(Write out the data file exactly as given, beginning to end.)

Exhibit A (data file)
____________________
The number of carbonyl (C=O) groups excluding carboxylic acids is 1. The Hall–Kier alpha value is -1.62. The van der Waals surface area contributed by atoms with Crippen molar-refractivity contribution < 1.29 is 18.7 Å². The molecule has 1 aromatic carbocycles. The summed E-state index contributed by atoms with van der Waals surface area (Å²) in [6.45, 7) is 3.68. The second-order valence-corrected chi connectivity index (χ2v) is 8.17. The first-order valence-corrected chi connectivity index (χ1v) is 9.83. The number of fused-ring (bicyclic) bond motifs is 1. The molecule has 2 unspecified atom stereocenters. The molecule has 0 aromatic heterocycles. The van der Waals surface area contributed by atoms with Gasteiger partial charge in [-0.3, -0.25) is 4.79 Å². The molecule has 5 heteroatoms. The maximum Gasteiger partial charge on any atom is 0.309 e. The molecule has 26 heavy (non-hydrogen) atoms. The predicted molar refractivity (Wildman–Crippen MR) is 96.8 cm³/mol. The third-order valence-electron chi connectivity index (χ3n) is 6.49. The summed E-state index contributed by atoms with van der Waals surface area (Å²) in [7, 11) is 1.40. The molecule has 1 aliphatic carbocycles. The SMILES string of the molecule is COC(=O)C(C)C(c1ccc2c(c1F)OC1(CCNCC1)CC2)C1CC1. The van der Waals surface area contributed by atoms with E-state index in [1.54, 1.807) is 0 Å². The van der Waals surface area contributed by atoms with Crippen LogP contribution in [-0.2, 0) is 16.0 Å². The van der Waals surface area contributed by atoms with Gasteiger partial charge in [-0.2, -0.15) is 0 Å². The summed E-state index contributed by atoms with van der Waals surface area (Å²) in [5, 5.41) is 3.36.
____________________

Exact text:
The number of carbonyl (C=O) groups excluding carboxylic acids is 1. The Hall–Kier alpha value is -1.62. The van der Waals surface area contributed by atoms with Crippen molar-refractivity contribution < 1.29 is 18.7 Å². The molecule has 1 aromatic carbocycles. The summed E-state index contributed by atoms with van der Waals surface area (Å²) in [6.45, 7) is 3.68. The second-order valence-corrected chi connectivity index (χ2v) is 8.17. The first-order valence-corrected chi connectivity index (χ1v) is 9.83. The number of fused-ring (bicyclic) bond motifs is 1. The molecule has 2 unspecified atom stereocenters. The molecule has 0 aromatic heterocycles. The van der Waals surface area contributed by atoms with Gasteiger partial charge in [-0.3, -0.25) is 4.79 Å². The molecule has 5 heteroatoms. The maximum Gasteiger partial charge on any atom is 0.309 e. The molecule has 26 heavy (non-hydrogen) atoms. The predicted molar refractivity (Wildman–Crippen MR) is 96.8 cm³/mol. The third-order valence-electron chi connectivity index (χ3n) is 6.49. The summed E-state index contributed by atoms with van der Waals surface area (Å²) in [7, 11) is 1.40. The molecule has 1 aliphatic carbocycles. The SMILES string of the molecule is COC(=O)C(C)C(c1ccc2c(c1F)OC1(CCNCC1)CC2)C1CC1. The van der Waals surface area contributed by atoms with E-state index in [1.54, 1.807) is 0 Å². The van der Waals surface area contributed by atoms with Crippen LogP contribution in [-0.2, 0) is 16.0 Å². The van der Waals surface area contributed by atoms with Gasteiger partial charge in [-0.2, -0.15) is 0 Å². The summed E-state index contributed by atoms with van der Waals surface area (Å²) in [5, 5.41) is 3.36.